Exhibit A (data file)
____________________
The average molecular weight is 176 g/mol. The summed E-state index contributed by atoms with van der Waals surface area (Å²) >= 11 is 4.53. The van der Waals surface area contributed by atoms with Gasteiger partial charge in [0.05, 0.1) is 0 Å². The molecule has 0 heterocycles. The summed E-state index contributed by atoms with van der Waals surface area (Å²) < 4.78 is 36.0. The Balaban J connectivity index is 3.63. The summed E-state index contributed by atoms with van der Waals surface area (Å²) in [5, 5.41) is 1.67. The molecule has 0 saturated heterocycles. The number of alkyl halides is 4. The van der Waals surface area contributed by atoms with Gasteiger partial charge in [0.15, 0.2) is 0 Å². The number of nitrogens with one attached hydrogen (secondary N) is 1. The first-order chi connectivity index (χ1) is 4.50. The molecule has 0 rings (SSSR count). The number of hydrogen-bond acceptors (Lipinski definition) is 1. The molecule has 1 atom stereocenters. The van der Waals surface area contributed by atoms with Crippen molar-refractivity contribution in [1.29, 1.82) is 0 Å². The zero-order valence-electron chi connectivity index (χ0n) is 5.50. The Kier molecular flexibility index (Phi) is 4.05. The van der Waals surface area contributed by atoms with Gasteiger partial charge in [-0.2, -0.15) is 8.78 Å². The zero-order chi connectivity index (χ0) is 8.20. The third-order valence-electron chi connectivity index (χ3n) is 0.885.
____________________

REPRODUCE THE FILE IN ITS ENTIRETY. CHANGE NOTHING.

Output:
The average molecular weight is 176 g/mol. The summed E-state index contributed by atoms with van der Waals surface area (Å²) >= 11 is 4.53. The van der Waals surface area contributed by atoms with Gasteiger partial charge in [0.05, 0.1) is 0 Å². The molecule has 0 heterocycles. The summed E-state index contributed by atoms with van der Waals surface area (Å²) < 4.78 is 36.0. The Balaban J connectivity index is 3.63. The summed E-state index contributed by atoms with van der Waals surface area (Å²) in [5, 5.41) is 1.67. The molecule has 0 saturated heterocycles. The number of alkyl halides is 4. The van der Waals surface area contributed by atoms with Gasteiger partial charge in [0.15, 0.2) is 0 Å². The number of nitrogens with one attached hydrogen (secondary N) is 1. The first-order chi connectivity index (χ1) is 4.50. The molecule has 0 rings (SSSR count). The number of hydrogen-bond acceptors (Lipinski definition) is 1. The molecule has 1 atom stereocenters. The van der Waals surface area contributed by atoms with Crippen molar-refractivity contribution in [1.29, 1.82) is 0 Å². The zero-order valence-electron chi connectivity index (χ0n) is 5.50. The Kier molecular flexibility index (Phi) is 4.05. The van der Waals surface area contributed by atoms with Gasteiger partial charge in [-0.2, -0.15) is 8.78 Å². The zero-order chi connectivity index (χ0) is 8.20. The third-order valence-electron chi connectivity index (χ3n) is 0.885.